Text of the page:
Had there been no video conclusively proving the lie, a conclusion like this would be taken as proof that Judge Weinstein is just utterly biased against cops.  Without video, there can be no lie.  Just like without DNA, there can be no innocence.  The cops need only have their testimony; we need hard proof.  A credibility tie always goes to the cops.  Actually, any testimonial pissing match always goes to the cops. Unless there is video.  At least that’s how the odds have always played out in court up to now.

This is a step forward in the battle against testilying, though not one that will inure to any particular defendant’s benefit.  It will cause a few right-minded judges to come to grips in their own minds with the fact that it’s now out in the open that cops lie.  Other judges won’t care at all.  But every journey begins with a single step, and Judge Weinstein has taken that step here.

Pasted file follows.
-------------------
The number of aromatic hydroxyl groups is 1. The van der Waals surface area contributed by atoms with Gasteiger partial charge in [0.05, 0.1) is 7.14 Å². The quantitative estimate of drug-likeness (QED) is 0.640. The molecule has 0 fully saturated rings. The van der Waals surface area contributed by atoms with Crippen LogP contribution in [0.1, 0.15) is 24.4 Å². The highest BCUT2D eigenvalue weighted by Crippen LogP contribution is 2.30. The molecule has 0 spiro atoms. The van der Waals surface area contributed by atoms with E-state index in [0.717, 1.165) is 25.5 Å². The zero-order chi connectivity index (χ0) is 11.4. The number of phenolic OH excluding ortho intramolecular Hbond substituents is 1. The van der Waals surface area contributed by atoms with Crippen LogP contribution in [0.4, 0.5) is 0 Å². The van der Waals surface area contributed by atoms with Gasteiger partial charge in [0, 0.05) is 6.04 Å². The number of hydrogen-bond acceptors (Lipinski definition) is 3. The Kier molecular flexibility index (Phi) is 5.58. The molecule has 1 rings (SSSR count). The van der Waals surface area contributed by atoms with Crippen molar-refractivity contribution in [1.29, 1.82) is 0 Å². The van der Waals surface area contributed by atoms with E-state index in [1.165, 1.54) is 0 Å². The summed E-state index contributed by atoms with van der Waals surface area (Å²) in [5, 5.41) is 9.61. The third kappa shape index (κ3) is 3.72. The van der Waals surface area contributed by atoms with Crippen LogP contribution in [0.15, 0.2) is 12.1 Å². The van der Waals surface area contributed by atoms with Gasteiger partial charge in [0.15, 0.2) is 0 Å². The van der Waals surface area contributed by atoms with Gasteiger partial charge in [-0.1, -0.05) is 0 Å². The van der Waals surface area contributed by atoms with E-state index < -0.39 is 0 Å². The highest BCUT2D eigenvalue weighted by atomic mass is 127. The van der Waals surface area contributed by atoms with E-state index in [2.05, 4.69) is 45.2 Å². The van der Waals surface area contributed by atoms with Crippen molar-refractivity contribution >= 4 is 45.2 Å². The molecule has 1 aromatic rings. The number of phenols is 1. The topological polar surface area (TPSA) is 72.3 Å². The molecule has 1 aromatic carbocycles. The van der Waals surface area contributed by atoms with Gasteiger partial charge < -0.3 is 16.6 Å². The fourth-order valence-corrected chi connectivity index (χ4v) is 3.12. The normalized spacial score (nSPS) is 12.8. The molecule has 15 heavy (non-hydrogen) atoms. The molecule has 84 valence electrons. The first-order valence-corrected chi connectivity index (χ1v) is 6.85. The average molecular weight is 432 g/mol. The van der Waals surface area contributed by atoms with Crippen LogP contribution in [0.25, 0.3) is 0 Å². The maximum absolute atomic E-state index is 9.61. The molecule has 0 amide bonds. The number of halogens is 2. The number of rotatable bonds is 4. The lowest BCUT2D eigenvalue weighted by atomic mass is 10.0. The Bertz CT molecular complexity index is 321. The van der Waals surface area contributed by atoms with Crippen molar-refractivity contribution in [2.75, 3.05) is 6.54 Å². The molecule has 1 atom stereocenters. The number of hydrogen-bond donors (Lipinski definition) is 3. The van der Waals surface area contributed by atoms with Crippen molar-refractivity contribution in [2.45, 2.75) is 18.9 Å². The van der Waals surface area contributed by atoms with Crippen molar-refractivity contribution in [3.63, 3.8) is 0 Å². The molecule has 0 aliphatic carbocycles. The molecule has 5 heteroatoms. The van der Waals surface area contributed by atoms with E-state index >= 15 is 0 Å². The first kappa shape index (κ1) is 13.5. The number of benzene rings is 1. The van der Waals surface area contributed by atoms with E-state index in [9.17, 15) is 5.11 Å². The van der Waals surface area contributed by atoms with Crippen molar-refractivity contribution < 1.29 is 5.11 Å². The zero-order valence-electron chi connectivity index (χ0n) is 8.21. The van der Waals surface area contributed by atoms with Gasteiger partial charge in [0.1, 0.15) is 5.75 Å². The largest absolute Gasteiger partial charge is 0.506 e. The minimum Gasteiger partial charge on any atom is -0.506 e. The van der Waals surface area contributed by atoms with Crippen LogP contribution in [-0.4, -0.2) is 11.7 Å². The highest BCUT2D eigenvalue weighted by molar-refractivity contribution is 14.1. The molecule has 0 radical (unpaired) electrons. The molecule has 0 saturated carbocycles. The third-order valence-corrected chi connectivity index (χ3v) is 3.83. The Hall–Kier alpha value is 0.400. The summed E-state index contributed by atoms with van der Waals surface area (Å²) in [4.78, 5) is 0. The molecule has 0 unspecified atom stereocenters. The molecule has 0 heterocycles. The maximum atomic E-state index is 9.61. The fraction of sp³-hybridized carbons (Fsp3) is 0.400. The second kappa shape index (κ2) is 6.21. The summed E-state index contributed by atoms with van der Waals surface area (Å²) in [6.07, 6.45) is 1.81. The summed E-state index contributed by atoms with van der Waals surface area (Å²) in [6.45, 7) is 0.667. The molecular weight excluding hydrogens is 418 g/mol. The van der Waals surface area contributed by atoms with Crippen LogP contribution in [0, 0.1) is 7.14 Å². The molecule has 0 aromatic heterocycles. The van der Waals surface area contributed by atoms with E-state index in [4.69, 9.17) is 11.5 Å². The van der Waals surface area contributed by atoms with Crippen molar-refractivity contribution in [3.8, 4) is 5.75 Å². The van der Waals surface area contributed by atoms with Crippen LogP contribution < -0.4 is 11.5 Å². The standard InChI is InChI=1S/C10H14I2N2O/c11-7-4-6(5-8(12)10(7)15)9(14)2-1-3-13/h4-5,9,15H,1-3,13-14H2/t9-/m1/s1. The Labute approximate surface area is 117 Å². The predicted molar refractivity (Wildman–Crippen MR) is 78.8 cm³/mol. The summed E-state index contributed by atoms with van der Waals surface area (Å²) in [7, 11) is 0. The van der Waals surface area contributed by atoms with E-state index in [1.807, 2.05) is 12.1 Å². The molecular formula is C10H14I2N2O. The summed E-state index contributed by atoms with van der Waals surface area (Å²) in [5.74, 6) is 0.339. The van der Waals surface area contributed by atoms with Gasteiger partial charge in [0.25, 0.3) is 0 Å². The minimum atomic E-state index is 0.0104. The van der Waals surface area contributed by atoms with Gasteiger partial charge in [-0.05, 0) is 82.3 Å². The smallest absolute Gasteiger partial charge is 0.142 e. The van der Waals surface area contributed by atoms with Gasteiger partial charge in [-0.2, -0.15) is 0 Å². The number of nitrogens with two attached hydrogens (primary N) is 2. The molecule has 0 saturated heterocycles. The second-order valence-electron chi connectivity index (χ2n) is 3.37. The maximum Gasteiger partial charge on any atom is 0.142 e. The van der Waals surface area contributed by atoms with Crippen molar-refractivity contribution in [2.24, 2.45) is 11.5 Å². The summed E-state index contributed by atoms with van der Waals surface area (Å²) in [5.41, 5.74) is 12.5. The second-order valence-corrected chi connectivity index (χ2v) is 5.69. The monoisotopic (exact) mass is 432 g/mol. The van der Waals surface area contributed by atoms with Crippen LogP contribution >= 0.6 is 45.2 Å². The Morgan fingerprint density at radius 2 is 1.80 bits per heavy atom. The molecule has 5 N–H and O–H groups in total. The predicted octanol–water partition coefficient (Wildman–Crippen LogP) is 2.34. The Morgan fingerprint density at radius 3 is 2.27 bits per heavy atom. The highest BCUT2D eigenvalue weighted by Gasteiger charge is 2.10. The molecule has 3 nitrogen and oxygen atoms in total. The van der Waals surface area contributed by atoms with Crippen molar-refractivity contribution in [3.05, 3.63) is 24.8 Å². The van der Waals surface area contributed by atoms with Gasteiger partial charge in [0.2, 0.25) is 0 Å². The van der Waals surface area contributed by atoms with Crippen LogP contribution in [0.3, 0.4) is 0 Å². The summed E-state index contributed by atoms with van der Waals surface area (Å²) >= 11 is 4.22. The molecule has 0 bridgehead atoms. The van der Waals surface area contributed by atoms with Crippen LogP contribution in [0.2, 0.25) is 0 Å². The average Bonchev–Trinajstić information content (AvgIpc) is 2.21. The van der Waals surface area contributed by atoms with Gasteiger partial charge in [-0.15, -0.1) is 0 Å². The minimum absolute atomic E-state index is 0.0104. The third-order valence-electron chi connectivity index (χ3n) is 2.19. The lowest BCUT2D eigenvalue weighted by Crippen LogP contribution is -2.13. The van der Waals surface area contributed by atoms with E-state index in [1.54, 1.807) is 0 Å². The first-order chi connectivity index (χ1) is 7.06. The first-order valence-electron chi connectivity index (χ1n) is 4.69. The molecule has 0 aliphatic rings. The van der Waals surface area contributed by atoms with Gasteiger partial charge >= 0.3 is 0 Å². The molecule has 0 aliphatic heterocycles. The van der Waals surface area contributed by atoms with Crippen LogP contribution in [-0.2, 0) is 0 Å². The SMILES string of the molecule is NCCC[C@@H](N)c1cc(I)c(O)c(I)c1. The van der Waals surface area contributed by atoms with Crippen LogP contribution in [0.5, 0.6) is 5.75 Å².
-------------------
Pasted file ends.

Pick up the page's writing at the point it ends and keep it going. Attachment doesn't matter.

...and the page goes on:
H/T Packratt at Injustice Everywhere

6 thoughts on “The Worst Kept Secret: Cops Lie

  1. Thomas R. Griffith

    Sir, yes, it appears that hell has frozen over (BTW – it’s snowing in big-D).

    If you ever find yourself in his presence, please inform him that his action on the bench today will restore public faith and trust in a system marred in lies and deceit, if he continues this stance (video or no video). As far as I can tell his bench is supreme. *Would you consider him Public Hero material or is it just the video talking?

    History has shown that the public at large puts up with professional corruption only for so long, before heads roll. (Look what happened when crack heads united for Rodney King.)

    It’s hoped that other judges and grand juries hear about his actions and “do the right thing.” As far cops go, if I could sing, I’d belt out the Gieco Insurance tune. “Somebody’s watchin you” Thanks.

  2. george cotz

    I couldn’t agree more. It is so refreshing to see a judge actually put on paper what they will generally acknowledge in chambers.